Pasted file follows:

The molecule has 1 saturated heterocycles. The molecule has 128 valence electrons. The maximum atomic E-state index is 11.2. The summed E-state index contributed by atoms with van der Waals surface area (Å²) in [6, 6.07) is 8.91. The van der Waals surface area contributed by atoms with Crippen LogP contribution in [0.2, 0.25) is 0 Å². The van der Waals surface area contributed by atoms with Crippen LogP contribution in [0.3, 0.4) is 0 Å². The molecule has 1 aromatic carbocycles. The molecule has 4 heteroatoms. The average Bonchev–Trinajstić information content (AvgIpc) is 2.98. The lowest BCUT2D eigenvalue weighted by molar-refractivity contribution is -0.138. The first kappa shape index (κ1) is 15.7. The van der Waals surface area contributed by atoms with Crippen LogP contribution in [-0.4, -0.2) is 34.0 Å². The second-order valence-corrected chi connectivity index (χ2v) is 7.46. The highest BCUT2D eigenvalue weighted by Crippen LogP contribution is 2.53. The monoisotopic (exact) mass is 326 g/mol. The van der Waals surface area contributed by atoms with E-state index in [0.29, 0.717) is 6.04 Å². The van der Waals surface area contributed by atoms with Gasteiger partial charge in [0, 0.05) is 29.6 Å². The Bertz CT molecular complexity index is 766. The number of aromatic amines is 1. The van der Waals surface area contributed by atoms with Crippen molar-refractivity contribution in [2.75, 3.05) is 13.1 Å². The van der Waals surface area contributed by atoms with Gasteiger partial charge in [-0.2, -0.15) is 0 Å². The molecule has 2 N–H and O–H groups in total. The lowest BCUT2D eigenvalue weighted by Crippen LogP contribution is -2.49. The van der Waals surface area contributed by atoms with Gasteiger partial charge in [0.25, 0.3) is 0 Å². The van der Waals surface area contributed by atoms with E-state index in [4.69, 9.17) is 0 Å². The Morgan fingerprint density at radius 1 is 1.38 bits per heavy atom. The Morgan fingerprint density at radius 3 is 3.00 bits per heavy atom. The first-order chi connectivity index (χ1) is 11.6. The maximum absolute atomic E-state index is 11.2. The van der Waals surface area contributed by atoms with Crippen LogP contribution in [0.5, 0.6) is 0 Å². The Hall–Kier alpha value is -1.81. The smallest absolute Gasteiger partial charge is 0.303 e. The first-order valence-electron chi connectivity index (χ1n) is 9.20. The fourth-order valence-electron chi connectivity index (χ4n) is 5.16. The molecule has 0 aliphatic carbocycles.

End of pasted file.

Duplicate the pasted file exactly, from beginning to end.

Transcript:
The molecule has 1 saturated heterocycles. The molecule has 128 valence electrons. The maximum atomic E-state index is 11.2. The summed E-state index contributed by atoms with van der Waals surface area (Å²) in [6, 6.07) is 8.91. The van der Waals surface area contributed by atoms with Crippen LogP contribution in [0.2, 0.25) is 0 Å². The van der Waals surface area contributed by atoms with Crippen LogP contribution in [0.3, 0.4) is 0 Å². The molecule has 1 aromatic carbocycles. The molecule has 4 heteroatoms. The average Bonchev–Trinajstić information content (AvgIpc) is 2.98. The lowest BCUT2D eigenvalue weighted by molar-refractivity contribution is -0.138. The first kappa shape index (κ1) is 15.7. The van der Waals surface area contributed by atoms with Crippen LogP contribution in [-0.4, -0.2) is 34.0 Å². The second-order valence-corrected chi connectivity index (χ2v) is 7.46. The highest BCUT2D eigenvalue weighted by Crippen LogP contribution is 2.53. The monoisotopic (exact) mass is 326 g/mol. The van der Waals surface area contributed by atoms with E-state index in [0.29, 0.717) is 6.04 Å². The van der Waals surface area contributed by atoms with Gasteiger partial charge in [0, 0.05) is 29.6 Å². The Bertz CT molecular complexity index is 766. The number of aromatic amines is 1. The van der Waals surface area contributed by atoms with Crippen molar-refractivity contribution in [2.75, 3.05) is 13.1 Å². The van der Waals surface area contributed by atoms with Gasteiger partial charge in [-0.2, -0.15) is 0 Å². The molecule has 2 N–H and O–H groups in total. The lowest BCUT2D eigenvalue weighted by Crippen LogP contribution is -2.49. The van der Waals surface area contributed by atoms with Gasteiger partial charge in [0.25, 0.3) is 0 Å². The van der Waals surface area contributed by atoms with E-state index in [4.69, 9.17) is 0 Å². The Morgan fingerprint density at radius 1 is 1.38 bits per heavy atom. The Morgan fingerprint density at radius 3 is 3.00 bits per heavy atom. The first-order chi connectivity index (χ1) is 11.6. The maximum absolute atomic E-state index is 11.2. The van der Waals surface area contributed by atoms with Crippen LogP contribution in [0.5, 0.6) is 0 Å². The Hall–Kier alpha value is -1.81. The smallest absolute Gasteiger partial charge is 0.303 e. The first-order valence-electron chi connectivity index (χ1n) is 9.20. The fourth-order valence-electron chi connectivity index (χ4n) is 5.16. The molecule has 0 aliphatic carbocycles.